Nativos do Alasca/psicologia , Atitude Frente a Saúde/etnologia , Serviços de Saúde Comunitária/organização & administração , Diabetes Mellitus/etnologia , Índios Norte-Americanos/psicologia , Nativos do Alasca/estatística & dados numéricos , Agentes Comunitários de Saúde/psicologia , Relações Comunidade-Instituição , Comportamento Cooperativo , Diabetes Mellitus/terapia , Feminino , Humanos , Índios Norte-Americanos/estatística & dados numéricos , Masculino , Pessoa de Meia-Idade , Organizações sem Fins Lucrativos/organização & administração , Participação do Paciente , Relações Profissional-Paciente , Avaliação de Programas e Projetos de Saúde , Pesquisa Qualitativa , Estados Unidos
4.
BMC Public Health ; 19(1): 1429, 2019 Oct 31.
Artigo em Inglês | MEDLINE | ID: mdl-31672141

RESUMO

BACKGROUND: The feminization and ethnic diversification of HIV infection, has resulted in a call for gender- and culture-specific prevention strategies for at-risk groups including Latinos in the United States. The steadily changing demographic profile of the AIDS epidemic challenges prevention strategies to remain relevant and up-to-date, particularly in populations of women midlife and older where an understanding of risk remains under explored. As the CDC requests country-specific HIV risk profiles for Latino communities in the US, understanding the socio-economic, behavioral and personal risk reasons of HIV risk for older Dominican women is critical for prevention. METHODS: We conducted focus group discussions informed by the Theory of Gender and Power (TGP). The three constructs of the TGP: 1) Affective influences/social norms; 2) Gender-specific norms and. 3) Power and Authority guided the thematic analysis and identified themes that described the socio-cultural and contextual reasons that that contribute to perceptions of HIV risk. RESULTS: Sixty Dominican American women ages 57-73 participated in our focus group discussions. Sexual Division of Labour: 1) Economic Dependence; 2) Financial Need and 3) Education and Empowerment. Sexual Division of Power: 4) HIV Risk and 5) Relationship Dynamics. Cathexis: Affective Influences/Social Norms: 6) HIV/AIDS Knowledge and 7) Prevention and Testing. Importantly, participants were concerned about partner fidelity when visiting the Dominican Republic, as the country accounts for the second highest HIV rates in the Caribbean. CONCLUSIONS: Our results confirm previous findings about perceptions of HIV risk and provide additional insight into aging-related aspects of HIV risk for Latino women midlife and older.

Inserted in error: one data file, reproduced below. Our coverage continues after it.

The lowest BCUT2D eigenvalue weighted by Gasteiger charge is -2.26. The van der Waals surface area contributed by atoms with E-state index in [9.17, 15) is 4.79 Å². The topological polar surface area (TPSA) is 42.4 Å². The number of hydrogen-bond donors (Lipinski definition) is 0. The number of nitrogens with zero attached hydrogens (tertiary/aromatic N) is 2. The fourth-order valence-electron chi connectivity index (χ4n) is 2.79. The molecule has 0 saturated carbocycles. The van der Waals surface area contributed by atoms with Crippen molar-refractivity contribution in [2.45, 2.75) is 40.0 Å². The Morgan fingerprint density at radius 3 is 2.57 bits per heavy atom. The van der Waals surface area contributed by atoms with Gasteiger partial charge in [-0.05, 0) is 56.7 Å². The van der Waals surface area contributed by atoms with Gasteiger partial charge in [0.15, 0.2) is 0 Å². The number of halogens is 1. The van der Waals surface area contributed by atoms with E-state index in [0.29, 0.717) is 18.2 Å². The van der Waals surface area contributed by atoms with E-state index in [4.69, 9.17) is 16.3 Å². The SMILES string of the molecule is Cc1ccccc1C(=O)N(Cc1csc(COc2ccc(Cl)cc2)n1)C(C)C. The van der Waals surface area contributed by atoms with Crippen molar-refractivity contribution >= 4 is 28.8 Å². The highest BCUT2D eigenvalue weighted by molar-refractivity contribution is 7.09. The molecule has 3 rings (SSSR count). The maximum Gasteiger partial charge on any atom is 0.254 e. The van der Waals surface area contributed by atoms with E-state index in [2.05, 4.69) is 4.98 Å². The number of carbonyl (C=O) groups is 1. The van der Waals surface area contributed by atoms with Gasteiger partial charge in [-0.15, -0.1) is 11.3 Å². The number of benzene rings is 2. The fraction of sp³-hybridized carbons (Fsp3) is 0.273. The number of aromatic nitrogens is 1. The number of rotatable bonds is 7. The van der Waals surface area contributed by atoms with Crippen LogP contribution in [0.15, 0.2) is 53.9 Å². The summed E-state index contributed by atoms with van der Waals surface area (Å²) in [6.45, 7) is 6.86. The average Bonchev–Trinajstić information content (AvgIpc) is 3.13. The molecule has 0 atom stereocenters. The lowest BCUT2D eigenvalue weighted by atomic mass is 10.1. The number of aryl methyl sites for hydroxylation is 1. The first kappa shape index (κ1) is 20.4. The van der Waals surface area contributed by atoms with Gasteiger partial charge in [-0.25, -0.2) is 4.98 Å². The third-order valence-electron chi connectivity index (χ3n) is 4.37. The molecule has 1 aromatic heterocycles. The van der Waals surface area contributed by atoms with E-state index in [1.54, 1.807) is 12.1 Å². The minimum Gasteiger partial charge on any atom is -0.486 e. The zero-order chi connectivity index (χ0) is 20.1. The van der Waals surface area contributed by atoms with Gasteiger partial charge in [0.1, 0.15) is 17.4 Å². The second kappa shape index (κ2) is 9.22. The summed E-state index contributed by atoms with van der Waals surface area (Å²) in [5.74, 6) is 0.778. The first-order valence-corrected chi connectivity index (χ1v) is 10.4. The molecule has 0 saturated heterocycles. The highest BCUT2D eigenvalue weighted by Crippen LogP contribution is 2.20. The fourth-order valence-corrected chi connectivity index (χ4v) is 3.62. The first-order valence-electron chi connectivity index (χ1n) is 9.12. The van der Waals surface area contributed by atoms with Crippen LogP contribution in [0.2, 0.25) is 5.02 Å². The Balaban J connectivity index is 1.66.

Assuntos
Atitude Frente a Saúde/etnologia , Infecções por HIV/etnologia , Infecções por HIV/psicologia , Hispano-Americanos/psicologia , Idoso , República Dominicana/etnologia , Feminino , Grupos Focais , Hispano-Americanos/estatística & dados numéricos , Humanos , Pessoa de Meia-Idade , Medição de Risco , Comportamento Sexual/etnologia , Parceiros Sexuais/psicologia , Estados Unidos
5.
N Z Med J ; 132(1503): 66-74, 2019 10 04.
Artigo em Inglês | MEDLINE | ID: mdl-31581183

RESUMO